Communities Secretary Eric Pickles has been handed the responsibilities of Faith Minister in a move criticised by a secularist campaigner.
David Cameron announced the change following the departure of Baroness Warsi earlier this week.
In April this year, Pickles sparked debate by saying that militant atheists should “get over” Britain being a “Christian nation.”
He has previously taken a strong stance on matters involving religious liberty.
While addressing the Conservative Spring Forum, the Government minister called on atheists to stop imposing their “politically correct intolerance on others”.
And in a speech last year, he warned that traditional religious freedoms were being threatened by secularists.
He said: “In recent years long standing British liberties of freedom of religion have been undermined by the intolerance of aggressive secularism.”
In February 2012, Pickles fast-tracked new laws to override a High Court’s decision to ban councils from having prayers at official meetings.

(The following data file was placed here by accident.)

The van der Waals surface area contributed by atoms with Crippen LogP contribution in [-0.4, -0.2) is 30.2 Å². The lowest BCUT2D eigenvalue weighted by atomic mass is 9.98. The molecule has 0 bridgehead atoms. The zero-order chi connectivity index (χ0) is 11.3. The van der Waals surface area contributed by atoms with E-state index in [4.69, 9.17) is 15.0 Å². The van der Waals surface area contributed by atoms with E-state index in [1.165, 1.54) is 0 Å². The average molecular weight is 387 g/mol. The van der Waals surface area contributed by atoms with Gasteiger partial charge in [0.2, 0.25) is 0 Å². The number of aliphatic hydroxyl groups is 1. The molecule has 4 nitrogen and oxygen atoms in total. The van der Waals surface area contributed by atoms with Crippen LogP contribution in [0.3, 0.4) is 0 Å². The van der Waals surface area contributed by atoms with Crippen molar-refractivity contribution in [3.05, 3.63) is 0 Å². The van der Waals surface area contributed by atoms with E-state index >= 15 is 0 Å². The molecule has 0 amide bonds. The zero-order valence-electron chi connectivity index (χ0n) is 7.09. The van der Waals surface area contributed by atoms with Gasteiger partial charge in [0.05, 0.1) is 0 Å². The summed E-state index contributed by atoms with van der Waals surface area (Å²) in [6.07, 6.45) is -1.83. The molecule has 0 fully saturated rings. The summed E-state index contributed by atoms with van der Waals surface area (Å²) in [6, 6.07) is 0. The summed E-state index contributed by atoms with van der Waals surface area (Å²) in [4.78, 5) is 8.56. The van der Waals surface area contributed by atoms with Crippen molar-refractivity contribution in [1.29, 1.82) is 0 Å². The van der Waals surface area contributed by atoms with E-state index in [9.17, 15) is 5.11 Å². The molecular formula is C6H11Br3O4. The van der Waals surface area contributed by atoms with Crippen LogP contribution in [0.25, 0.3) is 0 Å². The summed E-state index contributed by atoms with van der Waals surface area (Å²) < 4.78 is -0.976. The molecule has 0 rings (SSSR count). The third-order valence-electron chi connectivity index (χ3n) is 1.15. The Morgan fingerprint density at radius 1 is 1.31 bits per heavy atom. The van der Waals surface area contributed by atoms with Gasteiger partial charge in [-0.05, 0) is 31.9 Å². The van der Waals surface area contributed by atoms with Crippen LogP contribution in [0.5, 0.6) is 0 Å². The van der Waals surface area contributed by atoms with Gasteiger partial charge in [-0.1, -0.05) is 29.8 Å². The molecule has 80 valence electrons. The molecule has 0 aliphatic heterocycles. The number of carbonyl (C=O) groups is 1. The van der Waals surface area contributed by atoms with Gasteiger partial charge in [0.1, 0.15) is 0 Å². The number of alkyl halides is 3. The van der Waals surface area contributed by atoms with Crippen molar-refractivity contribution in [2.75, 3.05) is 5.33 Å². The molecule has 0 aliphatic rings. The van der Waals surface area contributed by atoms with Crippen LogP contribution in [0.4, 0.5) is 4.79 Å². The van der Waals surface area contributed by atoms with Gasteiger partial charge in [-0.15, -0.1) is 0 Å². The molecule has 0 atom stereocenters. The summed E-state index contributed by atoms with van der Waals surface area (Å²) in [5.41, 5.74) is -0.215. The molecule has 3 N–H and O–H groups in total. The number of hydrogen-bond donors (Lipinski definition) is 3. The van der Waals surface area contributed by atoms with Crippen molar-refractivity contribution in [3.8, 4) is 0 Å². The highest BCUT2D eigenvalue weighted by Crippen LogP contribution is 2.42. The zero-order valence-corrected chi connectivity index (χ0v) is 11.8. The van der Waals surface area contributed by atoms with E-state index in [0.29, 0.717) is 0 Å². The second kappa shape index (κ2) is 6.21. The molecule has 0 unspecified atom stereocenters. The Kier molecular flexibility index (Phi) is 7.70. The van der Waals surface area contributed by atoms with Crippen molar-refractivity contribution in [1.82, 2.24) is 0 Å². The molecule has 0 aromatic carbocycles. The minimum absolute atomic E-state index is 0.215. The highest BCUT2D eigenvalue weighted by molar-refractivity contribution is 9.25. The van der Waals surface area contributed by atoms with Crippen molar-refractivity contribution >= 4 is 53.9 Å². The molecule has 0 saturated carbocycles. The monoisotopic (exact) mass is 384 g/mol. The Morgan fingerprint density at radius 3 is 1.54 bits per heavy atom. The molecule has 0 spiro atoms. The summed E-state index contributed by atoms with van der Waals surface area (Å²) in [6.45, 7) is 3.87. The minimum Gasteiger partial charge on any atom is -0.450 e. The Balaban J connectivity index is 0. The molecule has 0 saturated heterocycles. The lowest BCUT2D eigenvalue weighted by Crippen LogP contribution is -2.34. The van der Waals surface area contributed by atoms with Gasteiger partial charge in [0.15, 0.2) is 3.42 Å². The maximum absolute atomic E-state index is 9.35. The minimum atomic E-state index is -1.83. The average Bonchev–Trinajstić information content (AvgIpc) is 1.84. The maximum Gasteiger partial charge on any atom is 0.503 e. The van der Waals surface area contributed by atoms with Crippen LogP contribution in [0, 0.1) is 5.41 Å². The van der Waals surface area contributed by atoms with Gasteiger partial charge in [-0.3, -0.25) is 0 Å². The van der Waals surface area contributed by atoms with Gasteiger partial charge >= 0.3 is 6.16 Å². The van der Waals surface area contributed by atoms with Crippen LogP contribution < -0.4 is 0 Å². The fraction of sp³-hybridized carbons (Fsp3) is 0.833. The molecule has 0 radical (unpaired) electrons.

A local atheist ex-councillor had sued Bideford Town Council over prayers being said at meetings. The Christian Institute’s Legal Defence Fund supported the Council.
Cause for concern
Pickles’ actions after the case led to a circular, which said that all major local authorities in England could continue to hold prayers at formal meetings.
Writing on the Huffington Post website today, Stephen Evans, campaign manager at the National Secular Society criticised the appointment.
Under the headline “Eric Pickles’s Appointment as Faith Minister Should Give All Secularists Cause for Concern”, he accused Pickles of “wilfully misrepresenting secularism”.